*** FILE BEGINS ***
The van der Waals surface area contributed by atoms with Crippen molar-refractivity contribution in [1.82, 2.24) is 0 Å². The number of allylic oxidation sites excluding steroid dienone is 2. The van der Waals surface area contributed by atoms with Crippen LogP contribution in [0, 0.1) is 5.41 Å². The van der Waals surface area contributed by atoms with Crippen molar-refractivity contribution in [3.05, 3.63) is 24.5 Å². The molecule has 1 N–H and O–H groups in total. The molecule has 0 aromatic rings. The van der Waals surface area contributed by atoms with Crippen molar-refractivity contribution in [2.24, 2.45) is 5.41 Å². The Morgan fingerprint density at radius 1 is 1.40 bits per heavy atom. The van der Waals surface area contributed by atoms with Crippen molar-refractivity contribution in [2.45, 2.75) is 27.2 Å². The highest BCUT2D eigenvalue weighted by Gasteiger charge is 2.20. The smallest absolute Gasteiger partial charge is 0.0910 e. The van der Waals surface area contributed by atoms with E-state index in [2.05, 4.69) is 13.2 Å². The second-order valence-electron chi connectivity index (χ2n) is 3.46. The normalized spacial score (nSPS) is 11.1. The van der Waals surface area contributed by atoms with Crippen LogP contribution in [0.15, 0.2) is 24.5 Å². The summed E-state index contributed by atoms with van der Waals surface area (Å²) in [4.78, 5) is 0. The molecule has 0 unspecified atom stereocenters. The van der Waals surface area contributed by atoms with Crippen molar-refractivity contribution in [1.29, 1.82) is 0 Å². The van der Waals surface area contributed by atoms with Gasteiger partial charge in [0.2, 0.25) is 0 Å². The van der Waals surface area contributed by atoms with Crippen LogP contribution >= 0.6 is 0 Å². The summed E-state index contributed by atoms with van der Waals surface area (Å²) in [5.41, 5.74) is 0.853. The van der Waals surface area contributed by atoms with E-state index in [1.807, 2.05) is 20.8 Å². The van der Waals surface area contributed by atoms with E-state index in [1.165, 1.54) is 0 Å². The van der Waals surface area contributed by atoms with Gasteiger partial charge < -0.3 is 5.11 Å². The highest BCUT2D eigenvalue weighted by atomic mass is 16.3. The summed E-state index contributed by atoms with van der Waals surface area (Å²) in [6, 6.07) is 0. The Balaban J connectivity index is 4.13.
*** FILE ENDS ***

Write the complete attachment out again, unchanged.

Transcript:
The van der Waals surface area contributed by atoms with Crippen molar-refractivity contribution in [1.82, 2.24) is 0 Å². The number of allylic oxidation sites excluding steroid dienone is 2. The van der Waals surface area contributed by atoms with Crippen LogP contribution in [0, 0.1) is 5.41 Å². The van der Waals surface area contributed by atoms with Crippen molar-refractivity contribution in [3.05, 3.63) is 24.5 Å². The molecule has 1 N–H and O–H groups in total. The molecule has 0 aromatic rings. The van der Waals surface area contributed by atoms with Crippen molar-refractivity contribution in [2.24, 2.45) is 5.41 Å². The Morgan fingerprint density at radius 1 is 1.40 bits per heavy atom. The van der Waals surface area contributed by atoms with Crippen molar-refractivity contribution in [2.45, 2.75) is 27.2 Å². The highest BCUT2D eigenvalue weighted by Gasteiger charge is 2.20. The smallest absolute Gasteiger partial charge is 0.0910 e. The van der Waals surface area contributed by atoms with E-state index in [2.05, 4.69) is 13.2 Å². The second-order valence-electron chi connectivity index (χ2n) is 3.46. The normalized spacial score (nSPS) is 11.1. The van der Waals surface area contributed by atoms with Crippen LogP contribution in [0.15, 0.2) is 24.5 Å². The summed E-state index contributed by atoms with van der Waals surface area (Å²) in [4.78, 5) is 0. The molecule has 0 unspecified atom stereocenters. The van der Waals surface area contributed by atoms with Crippen molar-refractivity contribution in [1.29, 1.82) is 0 Å². The van der Waals surface area contributed by atoms with Gasteiger partial charge in [0.2, 0.25) is 0 Å². The van der Waals surface area contributed by atoms with Crippen LogP contribution >= 0.6 is 0 Å². The summed E-state index contributed by atoms with van der Waals surface area (Å²) in [5.41, 5.74) is 0.853. The van der Waals surface area contributed by atoms with E-state index in [1.807, 2.05) is 20.8 Å². The van der Waals surface area contributed by atoms with E-state index in [1.165, 1.54) is 0 Å². The van der Waals surface area contributed by atoms with Gasteiger partial charge < -0.3 is 5.11 Å². The highest BCUT2D eigenvalue weighted by atomic mass is 16.3. The summed E-state index contributed by atoms with van der Waals surface area (Å²) in [6, 6.07) is 0. The Balaban J connectivity index is 4.13.